Using a new statistical method and one of the world's most powerful computers, scientists at the Los Alamos National Laboratory said Tuesday that they had traced the origin of the AIDS epidemic to around 1930, nearly 30 years before the earliest known infection in humans.
The virus could have originated from 1910 to 1950, but 1930 seems the most probable date based on calculations of the AIDS virus' family tree and the rate at which the virus mutated over time, Dr. Bette Korber, the head of the research team, told the Seventh Conference on Retroviruses and Opportunistic Infections.
Scientists generally believe that HIV-1, the AIDS virus, evolved from a virological cousin in chimpanzees that jumped species to humans.
The 1930 date "does not necessarily mark the point where a chimp bit a man," Korber said, because the chimpanzee virus could have been introduced into humans many times earlier without further transmission.
Korber said that the epidemic, which has infected 40-million people worldwide, presumably had its origins in one person or a small group around 1930. But, she added, "there is no way to know" whether the original HIV-1 from 1930 came from a human or chimpanzee or whether the earliest infections caused illness.
An earlier estimate set the origin of HIV-1 in the World War II period, about 15 years later. That estimate was based on the earliest known isolation of HIV-1. It came from blood collected in 1959 from a man in what was then Belgian Congo.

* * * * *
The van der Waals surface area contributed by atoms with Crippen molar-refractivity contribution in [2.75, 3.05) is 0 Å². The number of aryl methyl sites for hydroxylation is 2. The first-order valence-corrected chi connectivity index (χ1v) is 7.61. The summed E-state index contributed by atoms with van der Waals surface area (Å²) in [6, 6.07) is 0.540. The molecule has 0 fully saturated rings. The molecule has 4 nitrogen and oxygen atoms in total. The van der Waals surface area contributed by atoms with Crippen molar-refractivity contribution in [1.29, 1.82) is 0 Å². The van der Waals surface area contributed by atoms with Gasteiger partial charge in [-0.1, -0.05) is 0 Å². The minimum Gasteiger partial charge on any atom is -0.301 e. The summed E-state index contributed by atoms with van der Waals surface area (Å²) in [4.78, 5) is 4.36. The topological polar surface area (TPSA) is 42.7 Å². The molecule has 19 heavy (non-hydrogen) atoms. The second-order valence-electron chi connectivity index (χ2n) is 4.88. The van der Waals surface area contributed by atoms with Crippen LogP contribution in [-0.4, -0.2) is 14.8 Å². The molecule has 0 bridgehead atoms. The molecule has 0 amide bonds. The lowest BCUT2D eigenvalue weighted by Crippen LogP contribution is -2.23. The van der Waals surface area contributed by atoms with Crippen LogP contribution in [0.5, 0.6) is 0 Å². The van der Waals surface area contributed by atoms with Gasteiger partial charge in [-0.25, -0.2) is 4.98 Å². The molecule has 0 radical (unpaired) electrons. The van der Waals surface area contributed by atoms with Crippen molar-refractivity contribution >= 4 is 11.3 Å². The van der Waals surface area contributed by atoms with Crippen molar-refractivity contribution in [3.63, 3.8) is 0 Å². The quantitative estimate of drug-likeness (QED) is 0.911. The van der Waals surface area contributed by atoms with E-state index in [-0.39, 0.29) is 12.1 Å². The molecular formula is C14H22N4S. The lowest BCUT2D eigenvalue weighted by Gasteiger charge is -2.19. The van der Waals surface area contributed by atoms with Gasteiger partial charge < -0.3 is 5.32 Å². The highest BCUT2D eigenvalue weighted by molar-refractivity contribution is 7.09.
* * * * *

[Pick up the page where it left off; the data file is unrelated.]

Korber said that her team, which included her husband, James Theiler, a statistical astronomer, had worked for nearly two years to develop a new method to analyze genetic information from the virus DNA of infected people.
Oral sex called perilous
The risk of transmitting the AIDS virus through oral sex is higher than experts previously thought, according to a government-funded study.
About 8 percent of a group of 102 gay and bisexual men acquired HIV through oral-genital contact, researchers found _ four to eight times higher than many scientists believed. Moreover, that's probably an underestimate of the real risk, one federal health official said Tuesday.
About 85 percent of the participants said they did not use condoms for oral sex because they believed that it represented no or minimal risk in transmitting HIV.
Oral sex has a much lower risk of transmitting HIV than intercourse. Some men who substituted only oral sex for anal sex to limit their risk "felt burned" when they learned they still had become infected, said Dr. Frederick Hecht, an author of the study from the Centers for Disease Control and Prevention and the University of California at San Francisco.
Avoiding ejaculation did not eliminate the risk, Hecht said.